In the 1880s Princeton acquired a collection of 1609 albumen prints of photographs of American Indians. The donor was Sheldon Jackson, a graduate of the Princeton Theological Seminary, whose religious calling was tempered by a keen interest in missionary activity. Jackson collected numerous ethnographic objects which became part of Princeton's Museum of Geology and Archaeology in the last two decades of the century. Photographs which depict the use of these objects and the people who had once owned them would obviously be an instructive adjunct to the collection. Jackson apparently ordered prints made from plates available at the Bureau of American Ethnology at the Smithsonian, and supplemented these with prints from the Carlisle Indian School and the Continental Stereoscopic Company.
When these photographs reemerged (in remarkably pristine condition) midst the accelerating interest in the American Indian in the 1970s, they rekindled acquisition interest. "Building on strength" - the curatorial justification for pursuing personal enthusiasms - made it possible to triple the size of the collection before the price of 19th-century photographs began to genuinely reflect their scholarly importance. In 1985, the Princeton University Library was host to a conference and exhibition titled "The Photograph and the American Indian" (a catalog of the exhibition was published by the Princeton University Press in 1994). Since this conference, the acquisition of photographs of Native Americans has continued to be pursued vigorously by the curator of the Princeton Collections of Western Americana.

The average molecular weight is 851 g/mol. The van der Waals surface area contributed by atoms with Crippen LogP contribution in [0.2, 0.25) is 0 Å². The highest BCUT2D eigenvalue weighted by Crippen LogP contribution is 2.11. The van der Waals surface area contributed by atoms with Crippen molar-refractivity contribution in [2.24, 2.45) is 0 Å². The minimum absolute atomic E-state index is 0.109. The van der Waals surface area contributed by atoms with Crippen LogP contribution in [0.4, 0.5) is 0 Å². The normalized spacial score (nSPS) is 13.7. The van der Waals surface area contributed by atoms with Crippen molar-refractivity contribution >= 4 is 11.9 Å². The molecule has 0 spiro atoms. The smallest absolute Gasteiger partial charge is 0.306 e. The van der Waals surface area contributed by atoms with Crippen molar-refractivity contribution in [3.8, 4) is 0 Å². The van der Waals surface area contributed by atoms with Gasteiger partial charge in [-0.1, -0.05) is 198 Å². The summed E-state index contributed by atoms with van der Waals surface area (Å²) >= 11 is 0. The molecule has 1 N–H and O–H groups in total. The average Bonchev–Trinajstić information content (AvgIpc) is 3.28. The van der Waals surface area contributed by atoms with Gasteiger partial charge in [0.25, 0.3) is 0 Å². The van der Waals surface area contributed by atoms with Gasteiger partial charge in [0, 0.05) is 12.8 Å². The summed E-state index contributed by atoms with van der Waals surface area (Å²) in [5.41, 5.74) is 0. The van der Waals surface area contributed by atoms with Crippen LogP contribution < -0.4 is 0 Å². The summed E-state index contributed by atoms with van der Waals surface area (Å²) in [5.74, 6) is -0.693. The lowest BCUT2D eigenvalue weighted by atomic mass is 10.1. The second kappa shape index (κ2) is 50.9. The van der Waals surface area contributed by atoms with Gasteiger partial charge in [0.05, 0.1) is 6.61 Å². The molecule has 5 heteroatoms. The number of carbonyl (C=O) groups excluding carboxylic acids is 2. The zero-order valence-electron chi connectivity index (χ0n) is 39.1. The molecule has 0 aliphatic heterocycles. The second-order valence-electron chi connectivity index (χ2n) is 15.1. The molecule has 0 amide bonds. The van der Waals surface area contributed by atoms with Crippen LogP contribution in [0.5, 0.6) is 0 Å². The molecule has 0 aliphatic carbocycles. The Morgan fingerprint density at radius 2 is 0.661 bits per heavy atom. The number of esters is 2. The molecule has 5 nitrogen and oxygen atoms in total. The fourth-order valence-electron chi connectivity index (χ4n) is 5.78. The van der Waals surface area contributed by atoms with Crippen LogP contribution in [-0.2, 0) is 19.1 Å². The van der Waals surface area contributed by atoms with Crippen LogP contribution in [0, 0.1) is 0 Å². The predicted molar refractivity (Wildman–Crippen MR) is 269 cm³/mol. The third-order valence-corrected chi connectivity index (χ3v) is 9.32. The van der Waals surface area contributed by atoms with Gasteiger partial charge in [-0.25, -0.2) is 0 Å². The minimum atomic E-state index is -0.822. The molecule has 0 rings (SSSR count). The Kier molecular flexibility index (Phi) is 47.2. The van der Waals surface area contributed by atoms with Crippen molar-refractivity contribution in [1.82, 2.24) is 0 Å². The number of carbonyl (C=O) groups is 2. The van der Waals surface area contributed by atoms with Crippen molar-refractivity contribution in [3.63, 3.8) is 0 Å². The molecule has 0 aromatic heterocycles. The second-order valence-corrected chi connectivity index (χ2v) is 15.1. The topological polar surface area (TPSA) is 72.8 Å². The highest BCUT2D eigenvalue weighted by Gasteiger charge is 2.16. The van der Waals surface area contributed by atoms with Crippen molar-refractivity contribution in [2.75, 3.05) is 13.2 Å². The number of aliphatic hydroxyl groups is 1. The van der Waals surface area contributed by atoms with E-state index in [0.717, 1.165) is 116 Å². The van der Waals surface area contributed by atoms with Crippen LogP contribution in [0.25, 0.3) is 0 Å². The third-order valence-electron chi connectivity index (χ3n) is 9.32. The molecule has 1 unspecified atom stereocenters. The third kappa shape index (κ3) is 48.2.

The collection presented here consists of photographs of (and sometimes by) American Indians that have come to the library singly. Photographs that arrive as part of a collection - or an album - or a clearly defined unit are cataloged separately (as is the Sheldon Jackson collection). The collection is not limited geographically or chronologically. Images of indigenous Americans are included from anywhere in this hemisphere. The collection reaches from the first identified photograph of a Native American (the calotypes made in Scotland by Hill and Adamson of a visiting Mississauga in 1844) into the present.
Alfred L. Bush